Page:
city, and posted themselves advantageously*. After mentioning, that the prisoners made in the attempt to surprise Montreal have been sent to Great-Britain, and col. Allen in irons, let us return. to Boston and its environs.
[Feb. 14.] About four in the morning, a party from the castle under col. Leslie joined another, amounting to about five hundred, sent over the ice to Dorchester Neck by gen. Howe. They burnt about half a dozen houses; but the general's scheme failed. He had been up the whole night, getting ready for an attack with a large body of troops. He expected, that the burning of the houses would occasion such an alarm, as to put the American officers upon sending from Roxbury lines a large reinforcement, and thereby giving him an advantageous opportunity of attacking them; but at day break, he found their men as usual at their alarm posts, so that he declined it. The strength of the ice having been tried in one place, and the frost continuing, general Washington was desirous of embracing the season for passing over it, from Cambridge side into Boston. He laid before a council of war [Feb. 16.] the following question: "A stroke well aimed at this critical juncture, may put a final period to the war, and restore peace and tranquility so much to be wished for, and therefore whether, part of Cambridge and Roxbury bays being frozen over, a general assault should not be made on Boston?" General Ward opposed the idea, saying, "The attack must be made with a view of bringing on an engagement, or of driving the enemy out of Boston, and either end will be answered much better by possessing Dorchester heights." General Gates was also against it. The commander in chief was evidently for it. He did not appear enough sensible of the importance of Dorchester heights; and probably confided too much in the courage and perseverance of the continental troops and militia. When the votes were called for, the majority were against the attack. The commander in chief could not refrain from showing that he was greatly dissatisfied. But a negative being put on the question, the next point to be considered was, whether they should possess themselves of Dorchester heights, with a view of drawing the enemy out. This was agreed upon; and the conducting of the business was left wholly to general Ward, who with generals Thomas and Spencer, commanded on that quarter. They had been for some time collecting fascines, gabions, &c. unknown to general Washington, in expectation that the same would be wanted for this purpose.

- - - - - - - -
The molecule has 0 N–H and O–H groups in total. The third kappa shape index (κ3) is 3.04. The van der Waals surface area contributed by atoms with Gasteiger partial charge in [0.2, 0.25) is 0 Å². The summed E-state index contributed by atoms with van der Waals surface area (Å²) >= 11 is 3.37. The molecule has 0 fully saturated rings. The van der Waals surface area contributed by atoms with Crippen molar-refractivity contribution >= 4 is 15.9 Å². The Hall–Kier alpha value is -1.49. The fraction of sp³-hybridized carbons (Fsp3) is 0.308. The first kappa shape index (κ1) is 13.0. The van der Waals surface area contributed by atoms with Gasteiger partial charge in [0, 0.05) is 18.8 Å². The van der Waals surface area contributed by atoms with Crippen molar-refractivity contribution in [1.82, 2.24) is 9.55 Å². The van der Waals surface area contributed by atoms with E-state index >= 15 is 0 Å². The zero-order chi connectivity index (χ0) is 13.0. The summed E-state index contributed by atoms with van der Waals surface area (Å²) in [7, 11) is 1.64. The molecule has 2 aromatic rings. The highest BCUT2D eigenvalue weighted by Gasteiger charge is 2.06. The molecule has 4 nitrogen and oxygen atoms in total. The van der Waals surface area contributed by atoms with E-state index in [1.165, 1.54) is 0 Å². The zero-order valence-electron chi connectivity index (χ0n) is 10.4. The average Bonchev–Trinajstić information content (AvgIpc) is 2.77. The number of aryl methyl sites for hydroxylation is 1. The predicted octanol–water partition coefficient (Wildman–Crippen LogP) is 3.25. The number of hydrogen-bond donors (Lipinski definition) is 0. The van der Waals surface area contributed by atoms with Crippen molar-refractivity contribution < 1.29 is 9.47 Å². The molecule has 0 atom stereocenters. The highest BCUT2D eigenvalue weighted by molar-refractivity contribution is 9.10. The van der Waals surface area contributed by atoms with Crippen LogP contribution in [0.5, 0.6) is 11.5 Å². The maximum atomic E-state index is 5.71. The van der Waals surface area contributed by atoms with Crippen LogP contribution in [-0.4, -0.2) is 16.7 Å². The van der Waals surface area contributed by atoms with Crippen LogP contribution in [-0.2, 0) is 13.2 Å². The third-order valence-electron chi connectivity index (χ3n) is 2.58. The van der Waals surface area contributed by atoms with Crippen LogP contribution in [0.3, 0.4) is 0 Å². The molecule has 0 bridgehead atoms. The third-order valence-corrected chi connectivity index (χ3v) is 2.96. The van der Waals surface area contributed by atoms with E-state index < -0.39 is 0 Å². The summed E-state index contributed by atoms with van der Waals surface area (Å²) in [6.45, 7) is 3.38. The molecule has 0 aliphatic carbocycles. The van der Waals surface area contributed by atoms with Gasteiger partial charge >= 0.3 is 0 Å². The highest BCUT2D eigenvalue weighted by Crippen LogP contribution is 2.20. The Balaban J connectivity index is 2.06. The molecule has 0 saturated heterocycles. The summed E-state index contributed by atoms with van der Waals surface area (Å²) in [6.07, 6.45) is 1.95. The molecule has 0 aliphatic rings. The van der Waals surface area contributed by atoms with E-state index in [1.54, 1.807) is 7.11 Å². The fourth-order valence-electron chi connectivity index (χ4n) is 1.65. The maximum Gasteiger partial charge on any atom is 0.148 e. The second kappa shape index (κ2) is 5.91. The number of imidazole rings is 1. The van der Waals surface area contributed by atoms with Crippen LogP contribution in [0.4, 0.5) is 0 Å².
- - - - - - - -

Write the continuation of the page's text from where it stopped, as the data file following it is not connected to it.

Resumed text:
*Colonel Meig's manuscripts, and Dr. Linn's letter, have furnished moft of the above particulars.